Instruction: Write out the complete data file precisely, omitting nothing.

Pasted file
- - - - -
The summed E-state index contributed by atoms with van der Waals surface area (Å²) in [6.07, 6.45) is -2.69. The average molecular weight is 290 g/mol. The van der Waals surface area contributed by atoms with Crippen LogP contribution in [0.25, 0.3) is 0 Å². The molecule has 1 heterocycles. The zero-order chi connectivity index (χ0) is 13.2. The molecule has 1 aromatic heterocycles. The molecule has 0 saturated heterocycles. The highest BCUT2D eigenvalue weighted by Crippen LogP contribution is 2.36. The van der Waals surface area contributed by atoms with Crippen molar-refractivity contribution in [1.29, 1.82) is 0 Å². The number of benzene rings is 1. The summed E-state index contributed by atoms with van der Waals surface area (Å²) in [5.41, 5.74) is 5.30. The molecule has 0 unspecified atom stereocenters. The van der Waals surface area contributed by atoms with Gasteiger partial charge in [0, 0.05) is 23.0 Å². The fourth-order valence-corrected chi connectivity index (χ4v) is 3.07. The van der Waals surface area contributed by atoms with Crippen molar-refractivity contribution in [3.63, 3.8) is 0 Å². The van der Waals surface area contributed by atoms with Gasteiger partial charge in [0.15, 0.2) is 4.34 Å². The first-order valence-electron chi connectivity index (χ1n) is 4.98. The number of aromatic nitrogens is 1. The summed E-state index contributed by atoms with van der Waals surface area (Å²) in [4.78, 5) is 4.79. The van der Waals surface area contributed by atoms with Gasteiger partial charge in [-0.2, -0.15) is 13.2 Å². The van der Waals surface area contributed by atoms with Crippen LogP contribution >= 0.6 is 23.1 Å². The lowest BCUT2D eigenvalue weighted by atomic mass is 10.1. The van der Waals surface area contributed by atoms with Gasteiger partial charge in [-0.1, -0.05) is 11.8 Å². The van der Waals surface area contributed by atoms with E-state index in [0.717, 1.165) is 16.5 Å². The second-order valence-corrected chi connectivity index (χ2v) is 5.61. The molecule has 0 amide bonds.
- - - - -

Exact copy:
The summed E-state index contributed by atoms with van der Waals surface area (Å²) in [6.07, 6.45) is -2.69. The average molecular weight is 290 g/mol. The van der Waals surface area contributed by atoms with Crippen LogP contribution in [0.25, 0.3) is 0 Å². The molecule has 1 heterocycles. The zero-order chi connectivity index (χ0) is 13.2. The molecule has 1 aromatic heterocycles. The molecule has 0 saturated heterocycles. The highest BCUT2D eigenvalue weighted by Crippen LogP contribution is 2.36. The van der Waals surface area contributed by atoms with Crippen molar-refractivity contribution in [1.29, 1.82) is 0 Å². The number of benzene rings is 1. The summed E-state index contributed by atoms with van der Waals surface area (Å²) in [5.41, 5.74) is 5.30. The molecule has 0 unspecified atom stereocenters. The van der Waals surface area contributed by atoms with Gasteiger partial charge in [0, 0.05) is 23.0 Å². The fourth-order valence-corrected chi connectivity index (χ4v) is 3.07. The van der Waals surface area contributed by atoms with Crippen molar-refractivity contribution in [3.63, 3.8) is 0 Å². The van der Waals surface area contributed by atoms with Gasteiger partial charge in [0.15, 0.2) is 4.34 Å². The first-order valence-electron chi connectivity index (χ1n) is 4.98. The number of aromatic nitrogens is 1. The summed E-state index contributed by atoms with van der Waals surface area (Å²) in [4.78, 5) is 4.79. The van der Waals surface area contributed by atoms with Gasteiger partial charge in [-0.2, -0.15) is 13.2 Å². The van der Waals surface area contributed by atoms with Crippen LogP contribution >= 0.6 is 23.1 Å². The lowest BCUT2D eigenvalue weighted by atomic mass is 10.1. The van der Waals surface area contributed by atoms with Gasteiger partial charge in [-0.1, -0.05) is 11.8 Å². The van der Waals surface area contributed by atoms with E-state index in [0.717, 1.165) is 16.5 Å². The second-order valence-corrected chi connectivity index (χ2v) is 5.61. The molecule has 0 amide bonds.